Yushchenko says authorities poisoned him
Opposition leader Viktor Yushchenko said on Sunday he was certain Ukraine's authorities had poisoned him with dioxin and hoped prosecutors would establish the truth after this month's re-run of a rigged presidential election.
Speaking to reporters on his return to Kiev a day after Austrian doctors established he had been poisoned, Yushchenko said he did not want the case to affect campaigning for his new run-off against Prime Minister Viktor Yanukovich on Dec. 26.
Yushchenko, who drew vast crowds into the streets to back charges of vote-rigging, welcomed prosecutors reopening a case into what he has long said was a bid to kill him. Though in good physical form, his face remains bloated and pocked.
"I am convinced that this is the work of the authorities, absolutely convinced," Yushchenko said at Kiev airport.
"Time is now needed for the investigation. A lot of the circumstances are already known. I think if the general prosecutor acts according to Ukraine's laws, both the country and the world at large will soon know who did this."
He declined to comment further on who exactly lay behind the poisoning or where it might have originated, saying it was up to judges and prosecutors to establish the facts.
Senior Ukrainian officials, including Kuchma, have yet to comment on the poisoning revelations.
Yanukovich was initially declared the winner of the Nov. 21 run-off poll, during which he was backed by outgoing president Leonid Kuchma and Russian President Vladimir Putin. The Supreme Court annulled the result on grounds of mass fraud.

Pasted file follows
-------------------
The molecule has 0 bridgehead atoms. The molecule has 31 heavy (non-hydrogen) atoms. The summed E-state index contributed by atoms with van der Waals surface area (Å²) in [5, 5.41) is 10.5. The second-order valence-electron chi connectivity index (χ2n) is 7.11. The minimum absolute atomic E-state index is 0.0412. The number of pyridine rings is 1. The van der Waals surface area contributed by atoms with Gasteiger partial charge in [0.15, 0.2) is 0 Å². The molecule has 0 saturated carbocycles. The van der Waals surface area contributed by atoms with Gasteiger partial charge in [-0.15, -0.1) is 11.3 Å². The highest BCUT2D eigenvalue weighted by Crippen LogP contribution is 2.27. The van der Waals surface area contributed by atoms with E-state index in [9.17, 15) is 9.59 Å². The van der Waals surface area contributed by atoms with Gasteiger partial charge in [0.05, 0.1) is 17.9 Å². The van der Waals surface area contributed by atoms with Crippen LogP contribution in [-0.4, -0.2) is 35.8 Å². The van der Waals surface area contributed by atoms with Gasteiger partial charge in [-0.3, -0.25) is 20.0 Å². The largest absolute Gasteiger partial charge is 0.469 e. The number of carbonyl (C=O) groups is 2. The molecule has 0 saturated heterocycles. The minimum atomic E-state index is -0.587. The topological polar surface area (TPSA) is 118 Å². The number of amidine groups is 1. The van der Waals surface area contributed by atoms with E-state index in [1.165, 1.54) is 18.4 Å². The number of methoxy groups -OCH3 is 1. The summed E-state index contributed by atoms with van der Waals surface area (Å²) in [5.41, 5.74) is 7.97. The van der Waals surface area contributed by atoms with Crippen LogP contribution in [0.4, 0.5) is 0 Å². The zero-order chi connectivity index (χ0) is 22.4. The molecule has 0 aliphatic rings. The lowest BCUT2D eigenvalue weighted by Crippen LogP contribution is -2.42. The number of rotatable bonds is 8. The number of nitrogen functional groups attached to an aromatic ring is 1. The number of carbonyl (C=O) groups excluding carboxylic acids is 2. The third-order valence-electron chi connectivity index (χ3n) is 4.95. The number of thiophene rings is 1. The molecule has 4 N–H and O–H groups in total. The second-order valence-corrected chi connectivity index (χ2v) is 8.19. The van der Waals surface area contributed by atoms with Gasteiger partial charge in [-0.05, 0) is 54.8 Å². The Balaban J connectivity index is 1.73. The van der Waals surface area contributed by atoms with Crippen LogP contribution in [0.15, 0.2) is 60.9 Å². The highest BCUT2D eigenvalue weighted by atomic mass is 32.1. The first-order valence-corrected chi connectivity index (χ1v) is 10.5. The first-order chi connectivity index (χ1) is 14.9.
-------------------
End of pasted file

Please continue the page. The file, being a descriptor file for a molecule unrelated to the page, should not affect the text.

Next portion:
Yanukovich has since turned on his mentor Kuchma, accusing him of doing nothing to stop the "orange coup" -- mass protests by orange-clad Yushchenko supporters.
No Effect on Campaign
Yushchenko said he wanted the case to be pursued after the new run-off as he did not want it to have "any moral or ethical effect, positive or negative, on the election campaign."
Ukrainian media said prosecutors reopened the case after doctors at the Vienna clinic confirmed dioxin poisoning. The case was launched after Yushchenko first underwent treatment in September but was later closed.
Yushchenko had earlier told reporters in Vienna he was "happy to be alive." And he predicted that "the regime that was in place for 14 years in Ukraine is now living its last days."
Yushchenko likened Ukraine's upheaval after the now-discredited election to the fall of the Soviet Union or the Berlin wall. Thousands of his supporters brought Kiev to a virtual halt for more than two weeks to demand a new poll.
"We had not seen anything like that for the past 100 years. I believe it would be appropriate to compare this to the fall of the Soviet Union or the fall of the Berlin wall," he said.
Doctors at the Rudolfinerhaus clinic said on Saturday that Yushchenko had been the victim of dioxin poisoning but were unable to say whether it was the result of a deliberate act.
Yanukovich, who campaigned over the weekend in his native eastern Ukraine, said before doctors released their conclusions that he knew nothing about why his rival had fallen ill.
"He certainly is ill and I sympathize. Let him get well soon. As for the reasons, I know nothing. Let the specialists work on that," he said in the mining town of Luhansk.
Dr Michael Zimpfer, president of the Rudolfinerhaus clinic, said if the poisoning had been deliberate, dioxin may have been chosen because of the difficulty of detecting it.
"Until recently there was no blood test for dioxin. This may be one of the reasons why this kind of poison, if it was a criminal act, was chosen," he said. "We detected blood levels (of dioxin) at least 1,000-fold above tolerable levels."
Zimfper described Yushchenko's case as closed.